In this book, Brian Alan Ellis manages to capture that voice that not everybody knows, but if you know it, if you hear it every day, this book is for you.

Written in second person, narrator’s name unknown, and not following the conventional structure of most books, Something to do with Self-Hate is an easy, quick read loaded with those heavy sentences that shoot straight through the reader like bullets. It maintains a balance of dark humour, satire, and depressive/depressing ruminations.

Although it starts with the protagonist’s break-up, this is not a break-up book. This is the nothingness, helplessness, and uselessness that a lot of us feel every waking moment in modern day life, regardless of circumstances, burdened by the absurdity of being, with nothing to do except hang out with people just as helpless as yourself, working a dead-end job, and hating the person you see in the mirror. Not many authors know how to do this well, not the way Ellis does.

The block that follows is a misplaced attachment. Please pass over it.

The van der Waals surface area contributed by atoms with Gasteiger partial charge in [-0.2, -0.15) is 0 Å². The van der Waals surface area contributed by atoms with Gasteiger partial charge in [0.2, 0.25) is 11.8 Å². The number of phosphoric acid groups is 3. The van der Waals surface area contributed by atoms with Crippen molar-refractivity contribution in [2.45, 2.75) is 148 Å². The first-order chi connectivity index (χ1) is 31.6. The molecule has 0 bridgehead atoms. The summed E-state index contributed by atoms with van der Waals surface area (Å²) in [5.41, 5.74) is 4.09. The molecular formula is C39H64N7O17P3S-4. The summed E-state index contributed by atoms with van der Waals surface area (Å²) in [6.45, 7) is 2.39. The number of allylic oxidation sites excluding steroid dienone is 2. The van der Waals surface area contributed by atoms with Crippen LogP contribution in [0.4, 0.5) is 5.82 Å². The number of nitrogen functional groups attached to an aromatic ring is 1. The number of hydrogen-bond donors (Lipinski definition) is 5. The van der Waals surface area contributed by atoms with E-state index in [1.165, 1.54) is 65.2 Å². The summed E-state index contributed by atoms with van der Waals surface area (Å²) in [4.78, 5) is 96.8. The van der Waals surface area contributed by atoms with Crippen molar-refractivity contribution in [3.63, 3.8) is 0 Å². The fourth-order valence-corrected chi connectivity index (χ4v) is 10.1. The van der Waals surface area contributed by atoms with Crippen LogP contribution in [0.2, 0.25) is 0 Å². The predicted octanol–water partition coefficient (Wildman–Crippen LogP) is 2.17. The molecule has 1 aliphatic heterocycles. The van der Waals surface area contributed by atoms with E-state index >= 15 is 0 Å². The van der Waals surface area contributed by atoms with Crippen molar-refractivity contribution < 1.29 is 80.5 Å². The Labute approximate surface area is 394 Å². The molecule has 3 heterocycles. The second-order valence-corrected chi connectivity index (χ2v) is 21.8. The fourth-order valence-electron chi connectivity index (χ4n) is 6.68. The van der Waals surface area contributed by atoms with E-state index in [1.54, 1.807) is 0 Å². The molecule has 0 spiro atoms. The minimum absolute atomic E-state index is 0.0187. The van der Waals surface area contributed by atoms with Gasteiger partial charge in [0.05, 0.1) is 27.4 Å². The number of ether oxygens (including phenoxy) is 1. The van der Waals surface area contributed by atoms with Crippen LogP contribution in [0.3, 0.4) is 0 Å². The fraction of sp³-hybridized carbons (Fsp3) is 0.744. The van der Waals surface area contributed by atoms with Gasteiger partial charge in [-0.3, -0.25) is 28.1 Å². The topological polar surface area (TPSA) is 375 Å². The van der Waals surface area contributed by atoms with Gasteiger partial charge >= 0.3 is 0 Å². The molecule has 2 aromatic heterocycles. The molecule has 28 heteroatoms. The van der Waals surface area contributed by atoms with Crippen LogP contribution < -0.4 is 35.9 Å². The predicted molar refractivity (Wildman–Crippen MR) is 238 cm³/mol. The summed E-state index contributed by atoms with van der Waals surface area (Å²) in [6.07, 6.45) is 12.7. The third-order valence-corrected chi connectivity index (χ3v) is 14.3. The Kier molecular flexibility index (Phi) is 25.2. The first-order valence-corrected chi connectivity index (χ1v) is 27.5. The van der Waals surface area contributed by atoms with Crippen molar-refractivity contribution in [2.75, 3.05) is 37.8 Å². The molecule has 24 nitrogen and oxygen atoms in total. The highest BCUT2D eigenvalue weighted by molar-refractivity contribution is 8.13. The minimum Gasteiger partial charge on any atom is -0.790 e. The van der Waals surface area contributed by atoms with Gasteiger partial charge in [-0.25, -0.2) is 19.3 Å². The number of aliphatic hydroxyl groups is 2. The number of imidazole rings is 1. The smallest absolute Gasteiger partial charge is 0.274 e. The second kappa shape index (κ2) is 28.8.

Personally, this is the book equivalent of BoJack Horseman*, filled with perfectly written phrases that I will forever quote. Some notable examples are:

“usually, if you don’t catch the name of the person you’re in bed with, you catch something else.”
“There’s just too much of that stabbing emptiness when it comes to being an individual.”

“You’ll wait for anything at this point [….] maybe the Nobel Prize in ineptness.”

“You knew from an early day that to get through life you’ll have to rely solely on imagination because everything was so disappointing.”

The only thing is, I wish this book were longer. Other than that, it’s a 5/5 from me.

*a perfect depiction of depression and anxiety without being too corny.


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